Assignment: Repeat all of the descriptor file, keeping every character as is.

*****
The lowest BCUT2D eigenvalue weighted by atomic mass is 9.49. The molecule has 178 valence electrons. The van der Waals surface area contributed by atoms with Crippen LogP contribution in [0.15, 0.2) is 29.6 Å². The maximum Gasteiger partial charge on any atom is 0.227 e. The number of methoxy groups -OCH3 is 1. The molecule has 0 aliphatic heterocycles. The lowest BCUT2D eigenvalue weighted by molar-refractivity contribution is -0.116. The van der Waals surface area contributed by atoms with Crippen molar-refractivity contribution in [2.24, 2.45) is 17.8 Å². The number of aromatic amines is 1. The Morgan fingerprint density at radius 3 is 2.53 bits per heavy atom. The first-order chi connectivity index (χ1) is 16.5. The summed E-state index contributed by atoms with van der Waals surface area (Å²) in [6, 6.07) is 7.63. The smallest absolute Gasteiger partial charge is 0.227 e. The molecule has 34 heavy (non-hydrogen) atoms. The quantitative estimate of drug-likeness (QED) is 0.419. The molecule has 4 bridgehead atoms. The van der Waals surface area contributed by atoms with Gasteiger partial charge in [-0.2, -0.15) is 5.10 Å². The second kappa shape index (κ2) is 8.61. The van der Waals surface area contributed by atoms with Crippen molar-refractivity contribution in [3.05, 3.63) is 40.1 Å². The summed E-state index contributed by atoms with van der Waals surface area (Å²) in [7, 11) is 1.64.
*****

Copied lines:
The lowest BCUT2D eigenvalue weighted by atomic mass is 9.49. The molecule has 178 valence electrons. The van der Waals surface area contributed by atoms with Crippen LogP contribution in [0.15, 0.2) is 29.6 Å². The maximum Gasteiger partial charge on any atom is 0.227 e. The number of methoxy groups -OCH3 is 1. The molecule has 0 aliphatic heterocycles. The lowest BCUT2D eigenvalue weighted by molar-refractivity contribution is -0.116. The van der Waals surface area contributed by atoms with Crippen molar-refractivity contribution in [2.24, 2.45) is 17.8 Å². The number of aromatic amines is 1. The Morgan fingerprint density at radius 3 is 2.53 bits per heavy atom. The first-order chi connectivity index (χ1) is 16.5. The summed E-state index contributed by atoms with van der Waals surface area (Å²) in [6, 6.07) is 7.63. The smallest absolute Gasteiger partial charge is 0.227 e. The molecule has 34 heavy (non-hydrogen) atoms. The quantitative estimate of drug-likeness (QED) is 0.419. The molecule has 4 bridgehead atoms. The van der Waals surface area contributed by atoms with Gasteiger partial charge in [-0.2, -0.15) is 5.10 Å². The second kappa shape index (κ2) is 8.61. The van der Waals surface area contributed by atoms with Crippen molar-refractivity contribution in [3.05, 3.63) is 40.1 Å². The summed E-state index contributed by atoms with van der Waals surface area (Å²) in [7, 11) is 1.64.